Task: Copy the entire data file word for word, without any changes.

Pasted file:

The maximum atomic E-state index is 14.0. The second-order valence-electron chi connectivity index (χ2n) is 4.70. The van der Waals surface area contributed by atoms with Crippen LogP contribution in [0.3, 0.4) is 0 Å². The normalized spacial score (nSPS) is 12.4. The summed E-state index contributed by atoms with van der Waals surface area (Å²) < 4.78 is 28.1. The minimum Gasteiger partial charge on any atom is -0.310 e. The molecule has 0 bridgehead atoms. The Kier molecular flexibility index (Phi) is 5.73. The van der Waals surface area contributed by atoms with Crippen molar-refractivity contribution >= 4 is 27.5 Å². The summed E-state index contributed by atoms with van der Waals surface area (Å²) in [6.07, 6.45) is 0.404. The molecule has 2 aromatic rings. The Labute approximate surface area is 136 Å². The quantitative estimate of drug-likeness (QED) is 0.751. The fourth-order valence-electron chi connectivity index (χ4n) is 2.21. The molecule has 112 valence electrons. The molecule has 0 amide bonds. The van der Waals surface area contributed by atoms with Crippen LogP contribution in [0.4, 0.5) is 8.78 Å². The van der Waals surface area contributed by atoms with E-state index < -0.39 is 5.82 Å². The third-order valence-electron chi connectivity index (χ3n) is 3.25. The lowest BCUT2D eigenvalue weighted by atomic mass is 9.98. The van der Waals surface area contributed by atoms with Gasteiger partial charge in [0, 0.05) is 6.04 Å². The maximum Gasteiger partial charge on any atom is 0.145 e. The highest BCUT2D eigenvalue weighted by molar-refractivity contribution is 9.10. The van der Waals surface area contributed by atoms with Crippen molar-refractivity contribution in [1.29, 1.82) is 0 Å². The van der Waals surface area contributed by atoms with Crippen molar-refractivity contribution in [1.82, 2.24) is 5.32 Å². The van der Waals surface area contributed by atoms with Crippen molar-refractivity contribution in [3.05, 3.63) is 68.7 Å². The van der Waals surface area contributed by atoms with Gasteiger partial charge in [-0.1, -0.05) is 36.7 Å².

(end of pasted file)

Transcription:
The maximum atomic E-state index is 14.0. The second-order valence-electron chi connectivity index (χ2n) is 4.70. The van der Waals surface area contributed by atoms with Crippen LogP contribution in [0.3, 0.4) is 0 Å². The normalized spacial score (nSPS) is 12.4. The summed E-state index contributed by atoms with van der Waals surface area (Å²) < 4.78 is 28.1. The minimum Gasteiger partial charge on any atom is -0.310 e. The molecule has 0 bridgehead atoms. The Kier molecular flexibility index (Phi) is 5.73. The van der Waals surface area contributed by atoms with Crippen molar-refractivity contribution >= 4 is 27.5 Å². The summed E-state index contributed by atoms with van der Waals surface area (Å²) in [6.07, 6.45) is 0.404. The molecule has 2 aromatic rings. The Labute approximate surface area is 136 Å². The quantitative estimate of drug-likeness (QED) is 0.751. The fourth-order valence-electron chi connectivity index (χ4n) is 2.21. The molecule has 112 valence electrons. The molecule has 0 amide bonds. The van der Waals surface area contributed by atoms with Crippen LogP contribution in [0.4, 0.5) is 8.78 Å². The van der Waals surface area contributed by atoms with E-state index < -0.39 is 5.82 Å². The third-order valence-electron chi connectivity index (χ3n) is 3.25. The lowest BCUT2D eigenvalue weighted by atomic mass is 9.98. The van der Waals surface area contributed by atoms with Gasteiger partial charge in [0, 0.05) is 6.04 Å². The maximum Gasteiger partial charge on any atom is 0.145 e. The highest BCUT2D eigenvalue weighted by molar-refractivity contribution is 9.10. The van der Waals surface area contributed by atoms with Crippen molar-refractivity contribution in [1.29, 1.82) is 0 Å². The van der Waals surface area contributed by atoms with Crippen molar-refractivity contribution in [1.82, 2.24) is 5.32 Å². The van der Waals surface area contributed by atoms with Crippen molar-refractivity contribution in [3.05, 3.63) is 68.7 Å². The van der Waals surface area contributed by atoms with Gasteiger partial charge in [-0.1, -0.05) is 36.7 Å².